Caswell is professor of Mathematical Demography and Ecology at the University of Amsterdam. The fellowship set up by the Netherlands Institute for Advanced Study (NIAS-KNAW) and the Lorentz Center Leiden will allow Caswell to develop better models to study population dynamics. “In order to understand and predict, for example, how a population of people in the Netherlands develops, one does not only want to know what the average life expectancy is, but also how healthy people are, what diseases they suffer from and whether they age healthy. New population models will contribute to these goals.”
Professor Caswell’s research is not just relevant for human populations but can also be applied to the study of animals and plants and even cells. His models can be used to analyse the influence of disease on endangered species, or the influence of climate change on diseases that threaten livestock. In this way his work can make a valuable contribution within a range of disciplines from demography and ecology to medical science.
“Professor Caswell is the embodiment of interdisciplinarity,” says Jan Willem Duyvendak, director of NIAS. Caswell is the recipient of two prestigious ERC Advanced Grants and is the only researcher in the Netherlands who has received this grant for research projects in both the social sciences and natural sciences.
Hal Caswell is Professor of Mathematical Demography and Ecology at the University of Amsterdam since 2013. He also holds research positions at the Woods Hole Oceanographic Institution (US), the Southern Denmark University and the Max Planck Institute for Demographic Research (Germany). Caswell is fellow of the American Academy of Arts and Sciences and recipient of numerous awards for his research, for example for his research which led to the listing of the polar bear as an endangered species.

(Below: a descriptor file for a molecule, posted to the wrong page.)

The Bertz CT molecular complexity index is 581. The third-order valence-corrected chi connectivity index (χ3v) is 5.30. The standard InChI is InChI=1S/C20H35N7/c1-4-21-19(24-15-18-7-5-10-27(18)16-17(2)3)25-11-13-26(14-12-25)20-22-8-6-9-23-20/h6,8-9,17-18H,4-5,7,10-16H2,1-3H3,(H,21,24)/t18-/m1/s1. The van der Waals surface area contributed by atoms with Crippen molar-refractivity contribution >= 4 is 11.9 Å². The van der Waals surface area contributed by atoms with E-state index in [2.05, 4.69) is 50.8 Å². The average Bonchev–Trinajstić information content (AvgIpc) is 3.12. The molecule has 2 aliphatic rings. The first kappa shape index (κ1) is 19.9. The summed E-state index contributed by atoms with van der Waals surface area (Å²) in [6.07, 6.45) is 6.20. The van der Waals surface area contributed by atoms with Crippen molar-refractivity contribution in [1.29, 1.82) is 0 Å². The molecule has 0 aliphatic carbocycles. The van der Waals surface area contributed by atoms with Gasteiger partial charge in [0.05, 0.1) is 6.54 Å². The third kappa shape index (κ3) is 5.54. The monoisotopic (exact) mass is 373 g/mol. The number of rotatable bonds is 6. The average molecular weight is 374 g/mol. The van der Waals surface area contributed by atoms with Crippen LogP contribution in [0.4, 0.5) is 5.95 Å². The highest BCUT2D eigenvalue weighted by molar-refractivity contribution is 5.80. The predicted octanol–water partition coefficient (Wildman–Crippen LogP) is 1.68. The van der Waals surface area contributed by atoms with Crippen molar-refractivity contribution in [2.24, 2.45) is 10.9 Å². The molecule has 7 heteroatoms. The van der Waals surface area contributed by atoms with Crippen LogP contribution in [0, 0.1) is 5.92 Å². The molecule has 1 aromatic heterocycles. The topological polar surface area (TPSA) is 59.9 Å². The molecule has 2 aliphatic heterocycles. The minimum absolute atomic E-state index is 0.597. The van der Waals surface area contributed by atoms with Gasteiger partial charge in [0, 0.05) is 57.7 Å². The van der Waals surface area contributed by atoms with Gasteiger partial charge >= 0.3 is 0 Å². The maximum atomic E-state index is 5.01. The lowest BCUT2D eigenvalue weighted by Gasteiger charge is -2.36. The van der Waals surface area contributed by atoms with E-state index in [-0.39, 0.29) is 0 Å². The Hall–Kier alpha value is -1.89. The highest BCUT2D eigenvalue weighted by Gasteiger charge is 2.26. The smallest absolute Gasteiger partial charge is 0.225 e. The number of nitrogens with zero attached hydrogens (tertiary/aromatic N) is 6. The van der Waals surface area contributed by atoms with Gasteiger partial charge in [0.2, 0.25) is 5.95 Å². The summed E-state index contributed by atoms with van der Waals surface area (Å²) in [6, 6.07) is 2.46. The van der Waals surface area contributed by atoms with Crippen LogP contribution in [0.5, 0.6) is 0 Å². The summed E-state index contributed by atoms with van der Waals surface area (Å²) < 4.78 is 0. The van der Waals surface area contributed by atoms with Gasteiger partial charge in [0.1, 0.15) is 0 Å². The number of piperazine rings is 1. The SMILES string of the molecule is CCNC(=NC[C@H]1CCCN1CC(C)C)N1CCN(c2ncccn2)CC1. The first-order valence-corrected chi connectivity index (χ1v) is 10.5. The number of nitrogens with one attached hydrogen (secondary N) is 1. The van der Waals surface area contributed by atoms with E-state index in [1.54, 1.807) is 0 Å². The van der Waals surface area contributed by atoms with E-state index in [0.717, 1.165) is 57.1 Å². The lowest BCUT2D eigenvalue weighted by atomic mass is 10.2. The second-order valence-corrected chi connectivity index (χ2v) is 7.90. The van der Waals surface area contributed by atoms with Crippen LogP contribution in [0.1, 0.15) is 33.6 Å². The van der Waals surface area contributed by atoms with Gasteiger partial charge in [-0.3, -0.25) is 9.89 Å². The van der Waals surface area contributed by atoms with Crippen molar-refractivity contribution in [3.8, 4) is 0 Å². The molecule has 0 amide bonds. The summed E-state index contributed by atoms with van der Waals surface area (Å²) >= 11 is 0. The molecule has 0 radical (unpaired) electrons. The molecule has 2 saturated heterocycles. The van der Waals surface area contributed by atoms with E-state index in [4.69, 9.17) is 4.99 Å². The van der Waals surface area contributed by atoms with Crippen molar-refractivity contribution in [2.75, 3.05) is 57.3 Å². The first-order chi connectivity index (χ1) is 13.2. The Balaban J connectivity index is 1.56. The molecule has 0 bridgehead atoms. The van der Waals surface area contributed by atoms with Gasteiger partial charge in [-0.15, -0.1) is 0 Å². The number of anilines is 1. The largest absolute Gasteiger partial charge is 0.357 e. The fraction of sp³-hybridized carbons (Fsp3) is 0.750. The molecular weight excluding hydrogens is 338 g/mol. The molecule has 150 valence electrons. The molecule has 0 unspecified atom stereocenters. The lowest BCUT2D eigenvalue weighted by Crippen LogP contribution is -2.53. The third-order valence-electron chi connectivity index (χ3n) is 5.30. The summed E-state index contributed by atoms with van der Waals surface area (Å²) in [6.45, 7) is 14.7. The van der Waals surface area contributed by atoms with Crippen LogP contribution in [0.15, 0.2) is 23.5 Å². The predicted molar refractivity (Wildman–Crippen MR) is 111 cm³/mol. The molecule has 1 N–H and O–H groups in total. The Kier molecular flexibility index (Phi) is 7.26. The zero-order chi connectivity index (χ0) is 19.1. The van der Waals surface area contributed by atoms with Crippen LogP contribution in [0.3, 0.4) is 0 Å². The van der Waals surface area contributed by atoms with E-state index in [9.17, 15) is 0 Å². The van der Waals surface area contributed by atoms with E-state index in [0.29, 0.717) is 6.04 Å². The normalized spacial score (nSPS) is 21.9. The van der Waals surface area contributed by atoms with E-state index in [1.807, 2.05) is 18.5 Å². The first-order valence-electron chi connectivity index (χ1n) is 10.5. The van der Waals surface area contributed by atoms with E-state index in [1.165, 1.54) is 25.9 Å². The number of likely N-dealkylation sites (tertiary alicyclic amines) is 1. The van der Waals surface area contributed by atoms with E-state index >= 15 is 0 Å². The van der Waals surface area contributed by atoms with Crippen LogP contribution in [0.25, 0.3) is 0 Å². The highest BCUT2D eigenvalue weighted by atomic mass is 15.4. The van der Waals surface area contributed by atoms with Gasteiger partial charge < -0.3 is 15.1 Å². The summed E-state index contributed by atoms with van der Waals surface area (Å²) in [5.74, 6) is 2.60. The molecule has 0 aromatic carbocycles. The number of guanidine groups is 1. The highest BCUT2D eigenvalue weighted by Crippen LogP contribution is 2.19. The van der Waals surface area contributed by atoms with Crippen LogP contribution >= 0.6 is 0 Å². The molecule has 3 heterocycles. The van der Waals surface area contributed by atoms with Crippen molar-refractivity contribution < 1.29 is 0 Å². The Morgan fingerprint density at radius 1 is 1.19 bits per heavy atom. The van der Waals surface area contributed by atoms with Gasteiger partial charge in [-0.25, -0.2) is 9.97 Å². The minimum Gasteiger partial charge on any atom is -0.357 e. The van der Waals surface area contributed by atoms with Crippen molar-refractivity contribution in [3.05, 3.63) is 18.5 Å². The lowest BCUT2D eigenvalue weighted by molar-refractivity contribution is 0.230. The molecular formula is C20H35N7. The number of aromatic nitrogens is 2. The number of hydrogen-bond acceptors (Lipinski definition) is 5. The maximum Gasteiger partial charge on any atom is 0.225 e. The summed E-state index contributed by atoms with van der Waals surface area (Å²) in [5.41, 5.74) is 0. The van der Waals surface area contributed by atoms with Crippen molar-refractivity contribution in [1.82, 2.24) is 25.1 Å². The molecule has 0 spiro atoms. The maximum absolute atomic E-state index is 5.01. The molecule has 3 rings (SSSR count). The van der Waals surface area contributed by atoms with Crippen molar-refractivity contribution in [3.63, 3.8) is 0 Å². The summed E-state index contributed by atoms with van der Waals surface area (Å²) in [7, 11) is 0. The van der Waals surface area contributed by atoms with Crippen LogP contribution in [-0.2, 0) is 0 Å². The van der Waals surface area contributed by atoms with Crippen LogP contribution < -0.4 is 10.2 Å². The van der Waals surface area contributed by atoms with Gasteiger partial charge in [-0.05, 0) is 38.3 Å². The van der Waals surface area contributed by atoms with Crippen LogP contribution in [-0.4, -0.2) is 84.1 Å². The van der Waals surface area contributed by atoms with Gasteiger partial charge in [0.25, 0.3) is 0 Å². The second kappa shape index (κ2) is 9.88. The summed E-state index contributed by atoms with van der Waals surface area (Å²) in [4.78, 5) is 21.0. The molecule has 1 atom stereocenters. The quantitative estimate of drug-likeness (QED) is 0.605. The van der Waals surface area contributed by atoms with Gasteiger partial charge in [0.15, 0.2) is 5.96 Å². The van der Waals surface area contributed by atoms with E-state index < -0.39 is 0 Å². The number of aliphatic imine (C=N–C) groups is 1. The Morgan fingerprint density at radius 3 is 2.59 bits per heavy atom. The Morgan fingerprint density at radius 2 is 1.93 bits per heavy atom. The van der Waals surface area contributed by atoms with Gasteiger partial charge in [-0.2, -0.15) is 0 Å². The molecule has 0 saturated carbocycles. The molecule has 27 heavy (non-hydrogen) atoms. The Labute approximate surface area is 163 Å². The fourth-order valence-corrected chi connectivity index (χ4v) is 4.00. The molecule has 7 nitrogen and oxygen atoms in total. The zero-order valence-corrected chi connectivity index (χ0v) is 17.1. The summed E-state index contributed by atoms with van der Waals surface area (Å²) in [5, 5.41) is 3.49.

Distinguished Lorentz Fellowship
The Distinguished Lorentz Fellowship (DLF) is awarded annually to a leading scientist working on research that brings together perspectives from the Humanities, Social Sciences, Natural Sciences, and Technological Sciences. It was set up by the Netherlands Institute for Advanced Study (NIAS-KNAW) and the Lorentz Center Leiden. The prize consists of a fellowship at the NIAS, an international workshop at the Lorentz Center and €10 000. The Fellowship is part of the NIAS-Lorentz Program, promoting cutting-edge interdisciplinary research. Previous DLF’s include musicologist Henkjan Honing and archaeologist Corinne Hofman. On 24 September 2019, the prize will be awarded by Louise Gunning, chairperson of the NIAS-Lorentz Advisory Council.